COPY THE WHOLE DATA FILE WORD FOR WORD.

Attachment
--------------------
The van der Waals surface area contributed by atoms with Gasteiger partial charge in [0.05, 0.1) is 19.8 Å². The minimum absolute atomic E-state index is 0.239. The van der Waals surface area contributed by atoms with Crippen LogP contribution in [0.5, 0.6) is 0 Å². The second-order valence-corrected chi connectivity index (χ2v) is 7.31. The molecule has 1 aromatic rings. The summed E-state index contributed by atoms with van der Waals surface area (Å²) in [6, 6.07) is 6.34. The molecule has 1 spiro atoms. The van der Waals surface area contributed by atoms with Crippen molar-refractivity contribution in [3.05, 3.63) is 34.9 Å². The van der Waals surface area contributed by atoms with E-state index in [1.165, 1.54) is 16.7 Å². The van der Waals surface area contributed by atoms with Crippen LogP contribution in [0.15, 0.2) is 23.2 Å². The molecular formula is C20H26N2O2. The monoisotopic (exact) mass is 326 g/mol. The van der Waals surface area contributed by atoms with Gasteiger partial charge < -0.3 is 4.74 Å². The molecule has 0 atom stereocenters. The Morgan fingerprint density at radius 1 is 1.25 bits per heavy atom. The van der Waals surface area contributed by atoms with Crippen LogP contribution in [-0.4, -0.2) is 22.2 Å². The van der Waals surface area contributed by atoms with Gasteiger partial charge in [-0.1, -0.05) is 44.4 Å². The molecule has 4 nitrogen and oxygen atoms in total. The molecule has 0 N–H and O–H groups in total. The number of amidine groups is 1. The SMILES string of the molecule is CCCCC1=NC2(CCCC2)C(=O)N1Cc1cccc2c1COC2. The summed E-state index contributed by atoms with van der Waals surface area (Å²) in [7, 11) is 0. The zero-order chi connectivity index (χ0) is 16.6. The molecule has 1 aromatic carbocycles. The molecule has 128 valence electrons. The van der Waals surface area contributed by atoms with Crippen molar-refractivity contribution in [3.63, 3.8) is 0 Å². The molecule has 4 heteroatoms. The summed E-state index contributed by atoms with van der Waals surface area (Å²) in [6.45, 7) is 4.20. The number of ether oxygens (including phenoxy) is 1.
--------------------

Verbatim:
The van der Waals surface area contributed by atoms with Gasteiger partial charge in [0.05, 0.1) is 19.8 Å². The minimum absolute atomic E-state index is 0.239. The van der Waals surface area contributed by atoms with Crippen LogP contribution in [0.5, 0.6) is 0 Å². The second-order valence-corrected chi connectivity index (χ2v) is 7.31. The molecule has 1 aromatic rings. The summed E-state index contributed by atoms with van der Waals surface area (Å²) in [6, 6.07) is 6.34. The molecule has 1 spiro atoms. The van der Waals surface area contributed by atoms with Crippen molar-refractivity contribution in [3.05, 3.63) is 34.9 Å². The van der Waals surface area contributed by atoms with E-state index in [1.165, 1.54) is 16.7 Å². The van der Waals surface area contributed by atoms with Crippen LogP contribution in [0.15, 0.2) is 23.2 Å². The molecular formula is C20H26N2O2. The monoisotopic (exact) mass is 326 g/mol. The van der Waals surface area contributed by atoms with Gasteiger partial charge < -0.3 is 4.74 Å². The molecule has 0 atom stereocenters. The Morgan fingerprint density at radius 1 is 1.25 bits per heavy atom. The van der Waals surface area contributed by atoms with Crippen LogP contribution in [-0.4, -0.2) is 22.2 Å². The van der Waals surface area contributed by atoms with Gasteiger partial charge in [-0.1, -0.05) is 44.4 Å². The molecule has 4 nitrogen and oxygen atoms in total. The molecule has 0 N–H and O–H groups in total. The number of amidine groups is 1. The SMILES string of the molecule is CCCCC1=NC2(CCCC2)C(=O)N1Cc1cccc2c1COC2. The summed E-state index contributed by atoms with van der Waals surface area (Å²) in [7, 11) is 0. The zero-order chi connectivity index (χ0) is 16.6. The molecule has 1 aromatic carbocycles. The molecule has 128 valence electrons. The van der Waals surface area contributed by atoms with Crippen molar-refractivity contribution in [3.63, 3.8) is 0 Å². The molecule has 4 heteroatoms. The summed E-state index contributed by atoms with van der Waals surface area (Å²) in [6.45, 7) is 4.20. The number of ether oxygens (including phenoxy) is 1.